Methods: We performed a prospective cohort study of 308 nulliparous women who subsequently gave birth to AGA infants. Ultrasound was utilised at 28 and 36 weeks' gestation to determine estimated fetal weight (EFW) and abdominal circumference (AC). We correlated relative EFW and AC growth velocities with three clinical indicators of placental insufficiency, namely (1) fetal cerebroplacental ratio (CPR; CPR < 5th centile reflects placental resistance, and blood flow redistribution to the brain - a fetal response to hypoxia); (2) neonatal acidosis after the hypoxic challenge of labour (umbilical artery (UA) pH < 7.15 at birth); and (3) low neonatal body fat percentage (BF%, measured by air displacement plethysmography) reflecting reduced nutritional reserve in utero.

Results: For each one centile reduction in EFW growth velocity between 28 and 36 weeks' gestation, there was a 2.4% increase in the odds of cerebral redistribution (CPR < 5th centile, odds ratio (OR) (95% confidence interval) = 1.024 (1.005-1.042), P = 0.012) and neonatal acidosis (UA pH < 7.15, OR = 1.024 (1.003-1.046), P = 0.023), and a 3.3% increase in the odds of low BF% (OR = 1.033 (1.001-1.067), P = 0.047). A decline in EFW of > 30 centiles between 28 and 36 weeks (compared to greater relative growth) was associated with cerebral redistribution (CPR < 5th centile relative risk (RR) = 2.80 (1.25-6.25), P = 0.026), and a decline of > 35 centiles was associated with neonatal acidosis (UA pH < 7.15 RR = 3.51 (1.40-8.77), P = 0.030). Similar associations were identified between low AC growth velocity and clinical indicators of placental insufficiency.

Conclusions: Reduced growth velocity between 28 and 36 weeks' gestation among fetuses born AGA is associated with antenatal, intrapartum and neonatal indicators of placental insufficiency. These fetuses potentially represent an important unrecognised cohort at increased risk of stillbirth and may warrant more intensive antenatal surveillance.
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http://dx.doi.org/10.1186/s12916-017-0928-zDOI Listing
http://www.ncbi.nlm.nih.gov/pmc/articles/PMC5577811PMC
August 2017

Re. Shining light in dark corners: Diagnosis and management of late-onset fetal growth restriction. ANZJOG 2015; 55(1):3-10. Author response (II).

Aust N Z J Obstet Gynaecol 2015 Aug;55(4):406-7

Department of Obstetrics and Gynaecology, University of Melbourne, Melbourne, Victoria, Australia.

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http://dx.doi.org/10.1111/ajo.12384DOI Listing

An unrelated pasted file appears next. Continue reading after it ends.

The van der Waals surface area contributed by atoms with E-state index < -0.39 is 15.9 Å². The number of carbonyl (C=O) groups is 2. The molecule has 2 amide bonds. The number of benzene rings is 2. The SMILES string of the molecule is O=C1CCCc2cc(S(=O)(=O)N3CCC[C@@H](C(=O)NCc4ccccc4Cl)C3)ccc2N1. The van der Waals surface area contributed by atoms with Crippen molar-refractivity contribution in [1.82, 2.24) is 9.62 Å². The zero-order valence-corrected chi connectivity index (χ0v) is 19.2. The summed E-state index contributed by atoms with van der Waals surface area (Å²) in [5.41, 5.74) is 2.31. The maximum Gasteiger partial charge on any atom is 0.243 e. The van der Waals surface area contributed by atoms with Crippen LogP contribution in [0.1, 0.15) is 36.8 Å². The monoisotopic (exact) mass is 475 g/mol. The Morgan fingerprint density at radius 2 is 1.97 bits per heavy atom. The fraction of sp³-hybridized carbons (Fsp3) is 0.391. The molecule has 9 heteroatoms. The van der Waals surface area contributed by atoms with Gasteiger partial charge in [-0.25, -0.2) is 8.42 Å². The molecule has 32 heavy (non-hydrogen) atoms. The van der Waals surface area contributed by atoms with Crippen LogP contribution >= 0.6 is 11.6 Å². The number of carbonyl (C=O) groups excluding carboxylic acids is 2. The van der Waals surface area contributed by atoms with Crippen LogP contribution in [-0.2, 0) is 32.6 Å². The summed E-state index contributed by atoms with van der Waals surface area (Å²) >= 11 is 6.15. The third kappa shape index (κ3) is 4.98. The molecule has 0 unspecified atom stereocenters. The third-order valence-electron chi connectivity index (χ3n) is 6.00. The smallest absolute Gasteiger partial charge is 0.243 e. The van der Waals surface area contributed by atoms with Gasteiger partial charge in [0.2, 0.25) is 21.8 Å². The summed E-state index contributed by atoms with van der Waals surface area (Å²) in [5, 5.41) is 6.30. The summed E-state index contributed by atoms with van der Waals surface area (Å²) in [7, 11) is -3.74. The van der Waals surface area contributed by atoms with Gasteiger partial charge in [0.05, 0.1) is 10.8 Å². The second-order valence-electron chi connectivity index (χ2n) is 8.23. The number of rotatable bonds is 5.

August 2015

Re. Shining light in dark corners: Diagnosis and management of late-onset fetal growth restriction. ANZJOG 2015; 55(1):3-10. Author response (I).

Aust N Z J Obstet Gynaecol 2015 Aug;55(4):404-5

Department of Obstetrics and Gynaecology, University of Melbourne, Victoria, Australia.

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http://dx.doi.org/10.1111/ajo.12383DOI Listing
August 2015

Shining light in dark corners: diagnosis and management of late-onset fetal growth restriction.

Aust N Z J Obstet Gynaecol 2015 Feb 3;55(1):3-10. Epub 2015 Jan 3.

The Northern Hospital, Melbourne, Victoria, Australia; Department of Obstetrics and Gynaecology, University of Melbourne, Melbourne, Victoria, Australia.

Fetal growth restriction (FGR) is the single biggest risk factor for stillbirth. In the absence of any effective treatment for fetal growth restriction, the mainstay of management is close surveillance and timely delivery. While such statements are almost self-evident, the daily clinical challenge of late-onset fetal growth restriction remains; the competing priorities of minimising stillbirth risk, while avoiding excessive obstetric intervention and the neonatal sequelae of iatrogenic preterm birth. This dilemma is made harder because the tools for late-onset FGR diagnosis and surveillance compare poorly to those used in early-onset FGR; screening tests in early pregnancy have limited predictive value; most cases escape clinical detection, a phenomenon set to worsen given the obesity epidemic; there is a failure of consensus on the definition of small for gestational age, and ancillary tools, such as umbilical artery Doppler--of value in identification of preterm FGR--are less useful in the late-preterm period and at term. Most importantly, the problem is common; 96% of all births occur after 32 weeks. This means a poor noise/signal ratio of any test or management algorithm will inevitably have large clinical consequences. Into such a dark corner, we cast some light; a summary on diagnostic criteria, new developments to improve the diagnosis of late-onset FGR and a suggested approach to management.
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http://dx.doi.org/10.1111/ajo.12264DOI Listing
February 2015